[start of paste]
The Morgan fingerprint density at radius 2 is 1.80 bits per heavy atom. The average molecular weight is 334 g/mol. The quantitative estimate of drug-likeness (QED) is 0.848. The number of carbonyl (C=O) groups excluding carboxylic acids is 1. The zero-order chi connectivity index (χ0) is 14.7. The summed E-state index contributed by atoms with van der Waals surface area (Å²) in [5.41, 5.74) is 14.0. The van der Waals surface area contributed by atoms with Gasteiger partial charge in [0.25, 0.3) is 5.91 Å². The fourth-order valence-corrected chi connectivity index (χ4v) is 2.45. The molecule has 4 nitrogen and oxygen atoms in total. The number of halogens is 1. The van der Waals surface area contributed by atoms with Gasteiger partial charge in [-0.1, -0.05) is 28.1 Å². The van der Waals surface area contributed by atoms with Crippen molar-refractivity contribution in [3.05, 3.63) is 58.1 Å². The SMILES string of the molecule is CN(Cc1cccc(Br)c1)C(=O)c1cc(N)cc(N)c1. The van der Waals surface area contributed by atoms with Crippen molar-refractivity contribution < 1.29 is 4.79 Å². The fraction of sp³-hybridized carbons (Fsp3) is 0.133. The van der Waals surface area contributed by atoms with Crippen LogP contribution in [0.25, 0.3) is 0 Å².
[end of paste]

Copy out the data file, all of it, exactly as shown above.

The Morgan fingerprint density at radius 2 is 1.80 bits per heavy atom. The average molecular weight is 334 g/mol. The quantitative estimate of drug-likeness (QED) is 0.848. The number of carbonyl (C=O) groups excluding carboxylic acids is 1. The zero-order chi connectivity index (χ0) is 14.7. The summed E-state index contributed by atoms with van der Waals surface area (Å²) in [5.41, 5.74) is 14.0. The van der Waals surface area contributed by atoms with Gasteiger partial charge in [0.25, 0.3) is 5.91 Å². The fourth-order valence-corrected chi connectivity index (χ4v) is 2.45. The molecule has 4 nitrogen and oxygen atoms in total. The number of halogens is 1. The van der Waals surface area contributed by atoms with Gasteiger partial charge in [-0.1, -0.05) is 28.1 Å². The van der Waals surface area contributed by atoms with Crippen molar-refractivity contribution in [3.05, 3.63) is 58.1 Å². The SMILES string of the molecule is CN(Cc1cccc(Br)c1)C(=O)c1cc(N)cc(N)c1. The van der Waals surface area contributed by atoms with Crippen molar-refractivity contribution < 1.29 is 4.79 Å². The fraction of sp³-hybridized carbons (Fsp3) is 0.133. The van der Waals surface area contributed by atoms with Crippen LogP contribution in [0.25, 0.3) is 0 Å².